Adornos Critique Of Popular Culture Cultural Studies Essay
In the decades since his death, Adorno’s thinking has lost none of its capacity to unsettle the settled, to discomfort those who believe, implicitly or explicitly, that the world can be mastered, or even that they have a secure home in it. Adorno struck out against modern popular culture in all its forms. He spared nothing in his relentless critique. To most people, the comforts at the heart of modern living, the entertainment provided by television, radio, film, newspapers, astrology charts and CD players seem harmless enough. The ‘media’ give pleasure, put people in touch with the wider world, provide amusement, excitement and entertainment, improve the access of all social classes to what were hitherto the cultural goods of the rich, relieve the boredom and loneliness of living alone and so forth. The best of their contents are genuinely ‘popular’. For Adorno, however, this popularity becomes part of the object of criticism. He challenges the notion that the elements of popular culture are harmless. He insists on treating popular culture as a deadly serious business, as something that is ultimately toxic in its effects on the social process. If the defenders of popular culture have not been persuaded by Adorno, they have often been discomforted by him, and his thesis, like a bone in the throat, still commands their attention
To appreciate the force of Adorno’s critique of popular culture, however, it is necessary to set on one side all those easy judgements to the effect that his is a snobbish reaction to the vulgarity of popular art advanced by a devotee of so-called high art. What Adorno offers is not a judgement of taste but a theory concerning the moral and political projects inhering in both ‘serious’ and ‘popular’ art. It is not even true to say that he was incapable of appreciating any popular culture. He was certainly responsive to the films of Chaplin and to the anarchistic humour of the Marx Brothers. And it is clear from his writings that he kept abreast of developments in the major media – films, radio, television and advertising. The odd comment betrays certain implicit preferences – for the screen personality of Greta Garbo, for example. Nor did Adorno fail to recognize that there were highly skilled and talented skill or talent that mattered to him, here, but the interests it served and the uses to which it was put.
Adorno took all art – and that includes the art produced by the culture industries – very seriously. Many of his critics regard them less seriously than he does and, to them, his judgements are more likely to seem extreme or unwarranted. He preferred the term ‘culture industry’ and even ‘mass culture’ to that of ‘popular art’ or ‘popular culture’. The latter terms carried a connotation of ‘coming from the people’. The products of the culture industry, in Adorno’s view, did not come from the people, were not an expression of the life-process of individuals or communities but were manufactured and disseminated under conditions that reflected the interests of the producers and the exigencies of the market, both of which demanded the domination and manipulation of mass consciousness. The disparity in power between the individual and the rational-technical monolith of modern capitalism that dominated every waking and sleeping moment was at the heart of his preoccupations. The machinery of this administered world operated to disempower those whom it organized. This was true for the individual at work, where the advances of the micro-division of labour were making each individual into a more or less de-skilled and disempowered cog in the machine; it was true, too, for the individual in his leisure time, where the Hollywood dream machine, radio and television, Tin Pan Alley and the music industry, were disempowering him further, rendering him even more conformist and dependent. The entertainment industry directed its appeal to the more regressive features of a collective narcissism. Adorno did not deny that people desired the products of the culture industry. He simply saw that desire as an index of the pathology of modern society, as capitulation to the domination of a total machinery. For the individual to resist this process is difficult. It requires both an appreciation of the fact that it is actually happening and some understanding of how it all works. Today, as Martin Jay has argued, we should perhaps view Adorno’s writings on popular culture as prototypical deconstructions ( Jay 1984).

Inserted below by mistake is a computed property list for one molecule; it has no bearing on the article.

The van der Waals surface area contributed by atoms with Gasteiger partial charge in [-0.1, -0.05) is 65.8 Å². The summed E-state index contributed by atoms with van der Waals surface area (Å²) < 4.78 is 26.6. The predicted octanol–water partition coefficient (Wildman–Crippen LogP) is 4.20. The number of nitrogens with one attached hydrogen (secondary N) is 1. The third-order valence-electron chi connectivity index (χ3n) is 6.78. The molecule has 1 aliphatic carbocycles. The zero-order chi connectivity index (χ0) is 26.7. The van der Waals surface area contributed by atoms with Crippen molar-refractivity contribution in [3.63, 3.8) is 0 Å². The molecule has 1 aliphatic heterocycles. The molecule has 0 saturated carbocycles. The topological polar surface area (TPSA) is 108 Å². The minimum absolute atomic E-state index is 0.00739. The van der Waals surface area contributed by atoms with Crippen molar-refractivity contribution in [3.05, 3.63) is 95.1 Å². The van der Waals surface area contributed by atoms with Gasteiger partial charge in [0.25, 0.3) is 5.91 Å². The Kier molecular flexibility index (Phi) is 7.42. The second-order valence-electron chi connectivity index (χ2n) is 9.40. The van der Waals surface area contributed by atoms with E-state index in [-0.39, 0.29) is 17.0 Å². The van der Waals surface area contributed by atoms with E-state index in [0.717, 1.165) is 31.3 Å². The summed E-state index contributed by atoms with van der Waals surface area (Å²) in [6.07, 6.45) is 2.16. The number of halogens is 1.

The theoretical roots of Adorno’s thesis concerning popular culture are as wide as they are deep. He was a sophisticated philosopher, steeped in German idealist philosophy, writing critically about the philosophies of Hegel, Heidegger, Kierkegaard , Husserl, etc. He was a serious musician and composer, a pupil of Alban Berg and a member of the circle of composers and musicians surrounding Arnold Schoenberg. He was a Marxist sociologist (albeit an unorthodox one) and together with Horkheimer and other members of the Frankfurt Institute, developed the critical theory of modern culture along Marxist lines. He was also a student of psychology and a Freudian thinker (again, an unorthodox one) who developed a Freudian analysis of modern character. The strength of his theoretical contribution owes a great deal to the originality with which he traced pathways between the central themes of German idealist philosophy, Marxist sociology and Freudian psychopathology.